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Why You Should Never Send Mass Mailings Through a Brand New IP Address

Let me tell you a little story.

Once upon a time there was a spammer. And because she was sending out spam, her IP address got blocked.

So guess what she did.

She went out and got a new IP address.

And guess what she did with it.

That’s right, she started sending out more spam.

And guess what the ISPs did? Yep, they blocked that IP address too.

Wouldn’t you?

Now let me tell you another little story.

Once upon a time there was an email marketer. And even though his mailing lists were all opt-in, his mailings generated a lot of complaints, and so his IP address got blocked.

So guess what he did.

He went out and got a new IP address.

And guess what he did with it.

That’s right, he started sending out the same email to the same mailing lists, and generating the same complaints.

And guess what the ISPs did? Yep, they blocked that IP address too.

Ok, one last story.

Once upon a time there was another email marketer. And because his business was doing so well, his email system was maxed, and he needed more capacity to be able to send out his mailings to his completely legitimate, confirmed (double) opt-in email lists that generated no complaints.

So guess what he did.

He went out and got a new IP address.

And guess what he did with it.

That’s right, he started sending out his mailings to his completely legitimate, confirmed (double) opt-in email lists that generated no complaints.

And guess what the ISPs did?

Yep, they blocked that IP address.

Because, you see, to the ISPs, the pattern of email marketer #2’s behaviour was indistinguishable from email marketer #1’s behaviour, which was indistinguishiable from the spammer’s behaviour. In each instance, what the ISP and spam filters see is a brand new IP address suddenly spewing massive amounts of bulk mail.

So they block it.

If you don’t want this to happen to you, then you need to plan ahead when you bring new IP addresses online, and let them gradually build up a reputation for themselves over the course of a few weeks. Start out small – sending transactional 1-to-1 email and the maybe the occasional small bulk mailing. Work up to sending larger mailings with more frequency (of course, this doesn’t mean to change the frequency of your mailings, just have already-established IP addresses sending them while you are bringing the new IP address online. To read about the perils of having an inconsistent mailing frequency, read The Top 5 Mistakes Email Senders Make in Scheduling Their Mailings.)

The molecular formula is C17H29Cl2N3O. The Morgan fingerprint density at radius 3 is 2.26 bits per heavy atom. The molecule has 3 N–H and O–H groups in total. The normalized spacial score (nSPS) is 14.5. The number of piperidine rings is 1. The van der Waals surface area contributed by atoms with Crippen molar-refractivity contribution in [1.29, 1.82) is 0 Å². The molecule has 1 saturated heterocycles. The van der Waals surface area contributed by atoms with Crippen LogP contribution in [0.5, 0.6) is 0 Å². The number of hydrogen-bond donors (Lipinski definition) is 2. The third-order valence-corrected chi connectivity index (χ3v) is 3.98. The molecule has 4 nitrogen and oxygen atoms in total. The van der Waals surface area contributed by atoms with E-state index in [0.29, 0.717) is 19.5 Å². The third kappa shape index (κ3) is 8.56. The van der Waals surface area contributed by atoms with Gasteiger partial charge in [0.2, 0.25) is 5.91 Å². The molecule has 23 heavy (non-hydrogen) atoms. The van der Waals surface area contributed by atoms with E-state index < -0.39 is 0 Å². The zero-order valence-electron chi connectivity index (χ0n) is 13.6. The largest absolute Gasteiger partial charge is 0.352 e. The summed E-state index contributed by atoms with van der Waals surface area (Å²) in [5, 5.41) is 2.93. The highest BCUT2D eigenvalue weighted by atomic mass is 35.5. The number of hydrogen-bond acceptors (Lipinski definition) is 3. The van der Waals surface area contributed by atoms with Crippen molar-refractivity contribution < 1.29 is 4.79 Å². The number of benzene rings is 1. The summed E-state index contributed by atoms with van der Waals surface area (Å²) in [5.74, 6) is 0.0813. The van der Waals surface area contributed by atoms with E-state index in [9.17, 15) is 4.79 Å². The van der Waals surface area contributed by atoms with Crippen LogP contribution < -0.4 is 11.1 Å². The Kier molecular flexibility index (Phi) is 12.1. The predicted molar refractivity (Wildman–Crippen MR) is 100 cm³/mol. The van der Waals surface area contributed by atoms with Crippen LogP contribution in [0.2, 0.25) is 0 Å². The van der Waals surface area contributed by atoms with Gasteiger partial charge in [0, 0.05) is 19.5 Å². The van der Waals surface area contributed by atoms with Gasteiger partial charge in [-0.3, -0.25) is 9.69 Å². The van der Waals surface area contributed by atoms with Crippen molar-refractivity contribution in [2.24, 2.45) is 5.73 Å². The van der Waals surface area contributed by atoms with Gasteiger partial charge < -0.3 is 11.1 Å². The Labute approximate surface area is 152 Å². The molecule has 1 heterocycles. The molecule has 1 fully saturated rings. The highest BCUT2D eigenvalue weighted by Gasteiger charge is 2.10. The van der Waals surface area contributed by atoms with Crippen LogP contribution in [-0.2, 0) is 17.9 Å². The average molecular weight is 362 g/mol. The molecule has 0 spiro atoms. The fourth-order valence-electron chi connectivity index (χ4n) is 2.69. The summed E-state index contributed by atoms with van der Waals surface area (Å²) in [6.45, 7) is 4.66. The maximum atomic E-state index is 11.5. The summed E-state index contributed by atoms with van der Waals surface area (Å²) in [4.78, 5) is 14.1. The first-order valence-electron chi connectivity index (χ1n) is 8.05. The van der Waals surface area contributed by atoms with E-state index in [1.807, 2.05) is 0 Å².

With a little forethought and planning, you can avoid this painful and costly mistake that legitimate email senders all too often make.

By the way, did you find the use of the pronouns “she” and “her” incongruent, or even jarring, when talking about a spammer? Most people think of spammers as being men, but there are plenty of female spammers too. Spamming is an equal-opportunity crime.

This information provided by SuretyMail Email Reputation Certification and Accreditation services. The only email reputation and deliverability service with a money-back guarantee !

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3 Comments

    Interesting, but this only aplies if you send a mass email based on a emali list?,I wonder because I have an aplicaion that sends mass email but it sends it one by one and I don’t know if I’ll have the same problem in this case.

  • nice story and so true unfortunately !

    Jérôme

  • I like the angle of this story. Very interesting…and very true.

    Thanks!

    dj at bronto

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This article originally written on May 11, 2016, and is as relevant now as when it was first written.